Benefits People Want [video+infographic+study]

When negotiating a package, the study urges to keep in mind gender and age range with the understanding that these demographics matter significantly when trying to discover places of compromise and where it makes sense to apply pressure or make concessions.

 

Work-life balance and flexibility rank highly.


 

Willis Towers Research findings show, more than 25% of employees today are at a high risk for turnover. What is more, many of those employees are top performers in their companies, or at least have the potential to become ones.

It is reported in gethppy.com, that business owners have to realize that employee turnover not only costs a lot, it can also easily disrupt the flow of an already effective workforce.

And while most business managers tend to think that money plays a vital role in employee engagement, as well as retention, research suggest otherwise.

According to AON’s Trends in Global Employee Engagement report, top three engagement drivers among the workforce are career opportunities, organization reputation, and recognition.

According to Sarah Arche, a Content Marketing Specialist, understanding what potential employees desire in their benefits package is crucial.

When recruiting, requires a comprehensive look at what competitors are offering, but perhaps more importantly, what applicants really want.

 

A recent study by LendingTree delved deeply into this topic, interviewing more than 1500 people on their ideal benefits, and revealed that employees prefer to have a better life balance even if it means making a little less in the way of salary.

This means that a hiring manager can leverage a benefits offer with a reduced salary, however it is also important to recognize that your applicant may consider another position (even one with a lower salary) if an alternative job puts together a more enticing set of benefits.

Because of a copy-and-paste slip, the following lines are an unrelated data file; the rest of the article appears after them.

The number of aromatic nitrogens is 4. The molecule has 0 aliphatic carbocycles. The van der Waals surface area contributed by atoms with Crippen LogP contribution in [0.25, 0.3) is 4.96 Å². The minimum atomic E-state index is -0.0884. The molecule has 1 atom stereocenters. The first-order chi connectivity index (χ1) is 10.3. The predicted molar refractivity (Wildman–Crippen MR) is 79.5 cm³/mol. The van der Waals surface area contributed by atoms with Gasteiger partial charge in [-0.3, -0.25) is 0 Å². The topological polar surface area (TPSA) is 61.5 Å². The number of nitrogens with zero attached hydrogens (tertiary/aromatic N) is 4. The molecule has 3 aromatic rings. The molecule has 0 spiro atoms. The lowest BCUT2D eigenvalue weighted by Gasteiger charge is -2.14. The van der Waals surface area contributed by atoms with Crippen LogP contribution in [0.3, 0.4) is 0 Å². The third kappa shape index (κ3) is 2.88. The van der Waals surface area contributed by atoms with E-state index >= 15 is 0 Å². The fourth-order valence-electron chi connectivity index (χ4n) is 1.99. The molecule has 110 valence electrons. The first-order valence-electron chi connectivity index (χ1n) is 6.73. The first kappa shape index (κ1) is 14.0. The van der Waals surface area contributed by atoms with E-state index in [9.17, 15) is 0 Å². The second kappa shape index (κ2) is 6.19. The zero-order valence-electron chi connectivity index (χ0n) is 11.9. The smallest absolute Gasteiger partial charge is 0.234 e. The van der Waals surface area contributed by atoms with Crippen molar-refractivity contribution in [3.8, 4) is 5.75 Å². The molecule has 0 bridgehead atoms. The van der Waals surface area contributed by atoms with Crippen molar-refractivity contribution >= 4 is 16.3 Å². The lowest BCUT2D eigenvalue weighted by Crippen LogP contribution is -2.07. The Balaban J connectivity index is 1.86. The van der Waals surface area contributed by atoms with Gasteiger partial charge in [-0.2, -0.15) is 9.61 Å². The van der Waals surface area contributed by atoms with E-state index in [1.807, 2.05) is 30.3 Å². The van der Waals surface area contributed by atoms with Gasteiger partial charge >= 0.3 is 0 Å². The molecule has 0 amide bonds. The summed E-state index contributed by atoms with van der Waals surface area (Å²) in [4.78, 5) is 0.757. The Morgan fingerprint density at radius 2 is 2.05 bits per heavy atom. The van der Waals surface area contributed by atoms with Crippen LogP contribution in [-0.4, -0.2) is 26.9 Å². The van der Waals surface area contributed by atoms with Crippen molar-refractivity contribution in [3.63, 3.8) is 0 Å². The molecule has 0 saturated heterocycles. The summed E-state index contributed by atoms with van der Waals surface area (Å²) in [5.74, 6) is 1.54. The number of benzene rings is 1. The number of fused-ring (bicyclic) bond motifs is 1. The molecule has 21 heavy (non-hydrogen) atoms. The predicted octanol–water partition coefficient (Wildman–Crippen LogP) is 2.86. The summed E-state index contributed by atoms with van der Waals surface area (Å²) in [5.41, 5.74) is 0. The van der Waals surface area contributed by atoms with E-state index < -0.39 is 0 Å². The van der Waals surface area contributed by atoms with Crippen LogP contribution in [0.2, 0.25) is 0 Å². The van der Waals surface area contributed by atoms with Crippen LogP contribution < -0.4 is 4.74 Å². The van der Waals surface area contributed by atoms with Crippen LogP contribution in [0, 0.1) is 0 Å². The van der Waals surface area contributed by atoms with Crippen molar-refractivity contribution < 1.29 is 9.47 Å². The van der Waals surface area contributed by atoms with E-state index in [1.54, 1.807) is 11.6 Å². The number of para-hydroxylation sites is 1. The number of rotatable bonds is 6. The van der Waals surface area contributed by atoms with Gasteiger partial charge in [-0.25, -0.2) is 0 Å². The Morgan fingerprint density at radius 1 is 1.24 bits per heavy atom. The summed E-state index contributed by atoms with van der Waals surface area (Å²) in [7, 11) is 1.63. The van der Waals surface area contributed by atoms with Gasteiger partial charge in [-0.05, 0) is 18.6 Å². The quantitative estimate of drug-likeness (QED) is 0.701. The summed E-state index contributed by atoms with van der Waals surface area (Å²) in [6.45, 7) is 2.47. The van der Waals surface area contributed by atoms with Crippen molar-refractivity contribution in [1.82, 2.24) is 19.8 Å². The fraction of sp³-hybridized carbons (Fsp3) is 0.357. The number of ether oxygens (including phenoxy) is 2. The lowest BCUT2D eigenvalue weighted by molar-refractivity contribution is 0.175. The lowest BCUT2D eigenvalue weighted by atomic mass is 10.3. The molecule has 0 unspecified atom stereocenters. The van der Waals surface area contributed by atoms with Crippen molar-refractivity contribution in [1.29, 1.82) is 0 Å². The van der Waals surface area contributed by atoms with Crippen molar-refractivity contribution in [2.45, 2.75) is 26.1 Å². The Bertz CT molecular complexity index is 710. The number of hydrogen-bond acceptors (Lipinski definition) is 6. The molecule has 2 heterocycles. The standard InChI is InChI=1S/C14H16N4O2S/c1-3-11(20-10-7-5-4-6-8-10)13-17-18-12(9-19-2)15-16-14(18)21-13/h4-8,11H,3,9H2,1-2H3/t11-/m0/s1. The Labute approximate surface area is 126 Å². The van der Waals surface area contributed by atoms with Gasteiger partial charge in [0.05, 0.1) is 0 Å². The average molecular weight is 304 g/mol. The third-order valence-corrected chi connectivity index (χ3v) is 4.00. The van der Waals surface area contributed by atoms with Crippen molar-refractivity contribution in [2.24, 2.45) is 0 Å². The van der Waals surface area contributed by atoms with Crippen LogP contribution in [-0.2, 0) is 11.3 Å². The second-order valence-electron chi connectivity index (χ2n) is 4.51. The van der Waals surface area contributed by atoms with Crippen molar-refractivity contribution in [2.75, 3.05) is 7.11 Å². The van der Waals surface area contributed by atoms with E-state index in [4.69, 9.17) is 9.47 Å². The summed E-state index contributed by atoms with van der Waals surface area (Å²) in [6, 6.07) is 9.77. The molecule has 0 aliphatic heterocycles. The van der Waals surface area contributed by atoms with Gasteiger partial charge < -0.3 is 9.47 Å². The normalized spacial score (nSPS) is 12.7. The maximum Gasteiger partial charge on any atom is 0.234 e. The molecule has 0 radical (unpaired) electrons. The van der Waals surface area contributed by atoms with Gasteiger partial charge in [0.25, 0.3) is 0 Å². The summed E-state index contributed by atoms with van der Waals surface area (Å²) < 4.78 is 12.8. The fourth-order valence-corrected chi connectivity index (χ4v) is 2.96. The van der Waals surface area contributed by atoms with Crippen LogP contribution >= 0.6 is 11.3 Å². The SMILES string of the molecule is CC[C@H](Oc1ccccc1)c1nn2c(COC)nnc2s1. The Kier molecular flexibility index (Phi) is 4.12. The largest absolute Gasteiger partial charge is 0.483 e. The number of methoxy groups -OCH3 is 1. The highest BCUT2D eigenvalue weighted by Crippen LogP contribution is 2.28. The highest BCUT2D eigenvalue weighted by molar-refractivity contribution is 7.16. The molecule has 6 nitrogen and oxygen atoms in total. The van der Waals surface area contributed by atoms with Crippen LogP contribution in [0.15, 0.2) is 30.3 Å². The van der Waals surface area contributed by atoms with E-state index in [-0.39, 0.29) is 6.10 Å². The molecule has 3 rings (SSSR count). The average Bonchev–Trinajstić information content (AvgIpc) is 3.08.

Money (really!) isn’t Everything — What Benefits do People WantWhen negotiating a package, the study urges to keep in mind gender and age range with the understanding that these demographics matter significantly when trying to discover places of compromise and where it makes sense to apply pressure or make concessions. Some of this may have a connection to simple psychology, but it is necessary to take this into account when making the right offer to the right person.

 

Money (really!) isn’t Everything — What Benefits do People Want

Health Insurance and pension matching are the most important elements of a benefits negotiation  by a good margin.

Money (really!) isn’t Everything — What Benefits do People Want

 

Something to keep in mind when approaching applicants of different genders is that, in general, women prefer better health care coverage, while men are geared toward their retirement account.

Money (really!) isn’t Everything — What Benefits do People Want

 

Of applicants looking specifically for improved health coverage, it appears that people at the age of having young families or those closest to retirement prize better insurance the most.

 

Money (really!) isn’t Everything — What Benefits do People Want

 

Paid Time Off is another variable where a little flexibility can open up negotiations on salary. However, it is important to understand which age groups are most likely to respond to this.

Money (really!) isn’t Everything — What Benefits do People Want

 

Of other benefits, the most desirable is flexible scheduling. More modern offices are finding that it is attractive to offer hours that are less constrained.

Money (really!) isn’t Everything — What Benefits do People Want

 

Again, it is important to look at the age of an applicant. Older demographics swing much more toward this flexibility, while younger people might be more enticed by something like a free gym membership or lunch.

It is the measure of your applicant that allows you to form the most enticing benefits package. Keep in mind their demographic and what they really want in order to get the best talent at a comfortable salary.